A defect in one of the 5 enzymes related to the cortisol biosynthesis pathway (cholesterol side chain degradation enzyme, 3-beta-hydroxysteroid dehydrogenase, 17-hydroxylase, 21-hydroxylase and 11-hydroxylase) is responsible for the formation of KAH. Congenital Adrenal Hyperplasia (CAH) is seen in newborn babies with a frequency of 1/10,000-16,000. The most common 21 hydroxylase enzyme deficiency. 3-β-hydroxysteroid dehydrogenase (3βHSD) deficiency is a rare form of KAH caused by defects in the HSD3B2 gene located on chromosome 1p12, which is primarily expressed in the adrenal glands and gonads. Normally, 3βHSD catalyzes the conversion of pregnenolone to aldosterone, 17-hydroxypregnenolone (17OHPreg) to cortisol, and dehydroepiandrosterone (DHEA) to androstenedione. Defects in HSD3B2 block the conversion of precursor hormones leading to the accumulation of metabolites. We present here a 6-year-old female patient with a rare and previously unidentified 3-β-hydroxysteroid dehydrogenase (3βHSD) deficiency. A 6-year-old girl who was diagnosed with KAH at the age of 2 months in another center applied to the pediatric endocrinology outpatient clinic for follow-up and treatment. The patient, who was followed up for dehydration and vomiting, was investigated because of the large size and hyperpigmentation in the labium majus in the physical examination, and she was diagnosed with KAH. Karyotype examination was reported as 46.XX. 21 hydroxylase enzyme deficiency, which is the most common cause of KAH, was examined but found to be normal. In the examinations performed when she applied to us, she was reported as homozygous for Aldosterone: 1.31 pg/ml, 17OHP: T(p.Arg335*) mutation. The patient is currently 14 years old and is being followed up in our outpatient clinic. Although 21 hydroxylase enzyme deficiency is the most common type, 3βHSD deficiency should also be considered in the differential diagnosis since it can cause adrenal crises. Although 3βHSD deficiency can occur with adrenal crisis like classical CAH, it is particularly interesting that the mutation could not be detected early. Considering the relationship between genotype and degree of enzymatic activity when we examine similar cases, a small but insufficient residue that provides some protection in early life is thought to have activity. However, future functional studies or identification of this mutation in other cases will help clarify this point. In conclusion, 3βHSD deficiency has a variable phenotypic presentation and early diagnosis is crucial. Newborn screening is unlikely to detect 3βHSD deficiency. Genetic investigation of affected individuals in terms of 3βHSD deficiency should be kept in mind in undiagnosed patients.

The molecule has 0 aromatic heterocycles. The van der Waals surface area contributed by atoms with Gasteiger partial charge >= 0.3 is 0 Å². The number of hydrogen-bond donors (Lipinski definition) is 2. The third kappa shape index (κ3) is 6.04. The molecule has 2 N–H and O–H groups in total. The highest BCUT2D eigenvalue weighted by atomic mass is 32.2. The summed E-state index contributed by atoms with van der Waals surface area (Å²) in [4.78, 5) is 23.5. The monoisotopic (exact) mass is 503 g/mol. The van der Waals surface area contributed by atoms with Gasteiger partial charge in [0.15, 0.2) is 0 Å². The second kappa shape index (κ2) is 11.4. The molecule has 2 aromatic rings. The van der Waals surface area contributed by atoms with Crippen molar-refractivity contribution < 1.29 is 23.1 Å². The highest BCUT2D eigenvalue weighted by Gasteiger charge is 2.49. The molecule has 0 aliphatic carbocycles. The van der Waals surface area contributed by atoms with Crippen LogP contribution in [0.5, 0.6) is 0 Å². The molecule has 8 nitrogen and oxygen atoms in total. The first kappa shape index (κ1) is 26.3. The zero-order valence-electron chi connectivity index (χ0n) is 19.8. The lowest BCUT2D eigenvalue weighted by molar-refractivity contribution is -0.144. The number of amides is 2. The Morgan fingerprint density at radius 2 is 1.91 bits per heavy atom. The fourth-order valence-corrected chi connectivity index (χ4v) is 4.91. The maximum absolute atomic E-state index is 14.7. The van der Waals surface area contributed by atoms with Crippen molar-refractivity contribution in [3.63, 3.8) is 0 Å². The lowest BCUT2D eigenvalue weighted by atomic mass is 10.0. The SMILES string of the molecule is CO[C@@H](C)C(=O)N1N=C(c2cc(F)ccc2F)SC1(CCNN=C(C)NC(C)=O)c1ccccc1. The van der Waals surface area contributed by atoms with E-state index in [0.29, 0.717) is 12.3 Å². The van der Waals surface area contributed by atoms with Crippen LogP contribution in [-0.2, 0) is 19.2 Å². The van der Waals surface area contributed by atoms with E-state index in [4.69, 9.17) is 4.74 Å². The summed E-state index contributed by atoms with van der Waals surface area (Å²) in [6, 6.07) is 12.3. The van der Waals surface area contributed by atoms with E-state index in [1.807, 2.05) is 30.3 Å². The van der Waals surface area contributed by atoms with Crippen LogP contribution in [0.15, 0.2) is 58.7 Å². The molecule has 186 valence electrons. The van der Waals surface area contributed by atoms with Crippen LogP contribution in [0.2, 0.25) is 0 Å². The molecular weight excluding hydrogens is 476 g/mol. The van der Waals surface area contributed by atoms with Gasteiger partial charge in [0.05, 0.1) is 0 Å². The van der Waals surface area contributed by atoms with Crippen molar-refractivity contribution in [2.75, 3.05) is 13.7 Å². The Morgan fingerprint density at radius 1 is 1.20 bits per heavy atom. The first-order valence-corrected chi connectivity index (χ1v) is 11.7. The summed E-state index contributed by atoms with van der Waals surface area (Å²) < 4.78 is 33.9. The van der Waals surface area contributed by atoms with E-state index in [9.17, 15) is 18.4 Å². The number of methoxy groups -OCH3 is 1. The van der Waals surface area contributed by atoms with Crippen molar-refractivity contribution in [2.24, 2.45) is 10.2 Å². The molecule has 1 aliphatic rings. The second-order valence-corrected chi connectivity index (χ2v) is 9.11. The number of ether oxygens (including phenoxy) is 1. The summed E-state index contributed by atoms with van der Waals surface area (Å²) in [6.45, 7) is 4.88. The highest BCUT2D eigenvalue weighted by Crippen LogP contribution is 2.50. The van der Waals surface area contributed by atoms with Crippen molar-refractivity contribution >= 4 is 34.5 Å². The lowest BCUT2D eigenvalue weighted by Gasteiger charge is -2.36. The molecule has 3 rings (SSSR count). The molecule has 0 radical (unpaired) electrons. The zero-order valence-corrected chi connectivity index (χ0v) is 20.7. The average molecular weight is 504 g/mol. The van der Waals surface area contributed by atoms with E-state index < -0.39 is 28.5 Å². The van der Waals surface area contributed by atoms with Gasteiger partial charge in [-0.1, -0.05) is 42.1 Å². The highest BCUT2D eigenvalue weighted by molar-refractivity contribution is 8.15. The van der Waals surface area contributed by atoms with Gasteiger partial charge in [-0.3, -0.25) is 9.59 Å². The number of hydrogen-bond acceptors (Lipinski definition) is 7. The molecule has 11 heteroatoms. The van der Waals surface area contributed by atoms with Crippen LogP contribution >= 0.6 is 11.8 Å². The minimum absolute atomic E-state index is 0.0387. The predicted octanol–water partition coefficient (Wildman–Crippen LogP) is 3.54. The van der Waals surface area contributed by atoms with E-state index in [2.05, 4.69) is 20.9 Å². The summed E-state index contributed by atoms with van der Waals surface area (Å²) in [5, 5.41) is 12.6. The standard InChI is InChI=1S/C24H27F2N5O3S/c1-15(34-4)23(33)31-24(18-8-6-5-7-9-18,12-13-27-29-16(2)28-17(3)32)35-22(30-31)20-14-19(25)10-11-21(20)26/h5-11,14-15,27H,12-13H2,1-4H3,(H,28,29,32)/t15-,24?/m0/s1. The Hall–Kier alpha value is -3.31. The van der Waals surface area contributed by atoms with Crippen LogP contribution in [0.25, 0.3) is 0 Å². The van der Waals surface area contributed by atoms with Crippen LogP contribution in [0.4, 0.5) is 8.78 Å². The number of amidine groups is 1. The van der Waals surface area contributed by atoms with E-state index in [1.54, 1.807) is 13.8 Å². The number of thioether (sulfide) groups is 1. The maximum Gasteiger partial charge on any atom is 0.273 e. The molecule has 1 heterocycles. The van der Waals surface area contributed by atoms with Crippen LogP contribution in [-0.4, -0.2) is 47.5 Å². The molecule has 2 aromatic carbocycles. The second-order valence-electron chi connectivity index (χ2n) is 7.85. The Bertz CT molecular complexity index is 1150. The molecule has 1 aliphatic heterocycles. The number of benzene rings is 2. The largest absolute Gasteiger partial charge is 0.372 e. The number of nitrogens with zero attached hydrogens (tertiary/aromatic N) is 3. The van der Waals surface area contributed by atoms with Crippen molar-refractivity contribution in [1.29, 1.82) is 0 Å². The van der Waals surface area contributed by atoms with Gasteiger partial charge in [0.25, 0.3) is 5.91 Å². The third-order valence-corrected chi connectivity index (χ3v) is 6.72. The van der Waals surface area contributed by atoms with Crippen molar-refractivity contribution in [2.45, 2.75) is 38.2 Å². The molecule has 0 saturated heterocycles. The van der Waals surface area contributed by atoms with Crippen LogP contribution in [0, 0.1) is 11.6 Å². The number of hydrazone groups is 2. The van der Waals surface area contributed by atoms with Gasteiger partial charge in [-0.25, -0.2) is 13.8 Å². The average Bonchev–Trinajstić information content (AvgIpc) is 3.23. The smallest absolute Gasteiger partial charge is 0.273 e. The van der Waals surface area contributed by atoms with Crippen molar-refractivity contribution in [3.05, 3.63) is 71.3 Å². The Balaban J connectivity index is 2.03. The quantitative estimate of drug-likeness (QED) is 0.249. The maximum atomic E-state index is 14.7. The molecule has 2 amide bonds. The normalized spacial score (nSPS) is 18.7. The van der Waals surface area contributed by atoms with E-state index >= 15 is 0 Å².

15 Sep 2022 - 17 Sep 2022